I have always been unhappy with the US approach to hospice care. It seems to be the final resting place, where we can forget about the dying and medicate them to within an inch of oblivion. This is not the purpose of hospice care.
Palliative medicine is a better term, and it applies to providing total care to people with terminal diagnoses. It is care that is focussed on comfort and well-being, not cure. But it is not putting a human being out to pasture.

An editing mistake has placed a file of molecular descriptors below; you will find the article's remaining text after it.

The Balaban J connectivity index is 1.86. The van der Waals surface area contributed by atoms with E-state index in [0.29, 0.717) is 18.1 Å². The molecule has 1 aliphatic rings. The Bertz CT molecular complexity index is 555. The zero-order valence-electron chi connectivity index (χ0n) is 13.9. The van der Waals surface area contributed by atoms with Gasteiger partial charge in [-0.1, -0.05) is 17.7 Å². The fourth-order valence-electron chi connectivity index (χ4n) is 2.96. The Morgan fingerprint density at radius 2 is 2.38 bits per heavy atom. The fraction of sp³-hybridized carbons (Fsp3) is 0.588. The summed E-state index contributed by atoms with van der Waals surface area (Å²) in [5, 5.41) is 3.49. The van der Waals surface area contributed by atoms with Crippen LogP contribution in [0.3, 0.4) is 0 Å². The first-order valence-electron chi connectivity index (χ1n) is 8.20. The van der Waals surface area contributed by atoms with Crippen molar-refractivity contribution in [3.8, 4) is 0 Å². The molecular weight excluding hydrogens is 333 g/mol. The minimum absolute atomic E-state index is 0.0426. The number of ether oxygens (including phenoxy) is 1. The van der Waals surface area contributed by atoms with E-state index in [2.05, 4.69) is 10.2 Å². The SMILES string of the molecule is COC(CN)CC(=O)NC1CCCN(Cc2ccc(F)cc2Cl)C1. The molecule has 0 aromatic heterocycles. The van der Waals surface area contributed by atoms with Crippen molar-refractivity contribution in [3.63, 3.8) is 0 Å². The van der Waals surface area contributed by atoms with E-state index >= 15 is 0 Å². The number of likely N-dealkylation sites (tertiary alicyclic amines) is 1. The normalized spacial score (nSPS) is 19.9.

The NYTimes features a new approach to palliation, but it is really the way the rest of the world does it. Maybe we have gotten so caught up in how to pay for it and prevent cheating and abuse that we took our eye off the purpose of hospice programs. There is a lesson here for all policy wonks, managers and regulators... abuse potentially leads to regulation that can defeat the purpose. There will always be cheaters and abuse, but the question is what are we accomplishing and at what cost. In the presence of too many regulatory requirements the train will never leave the station.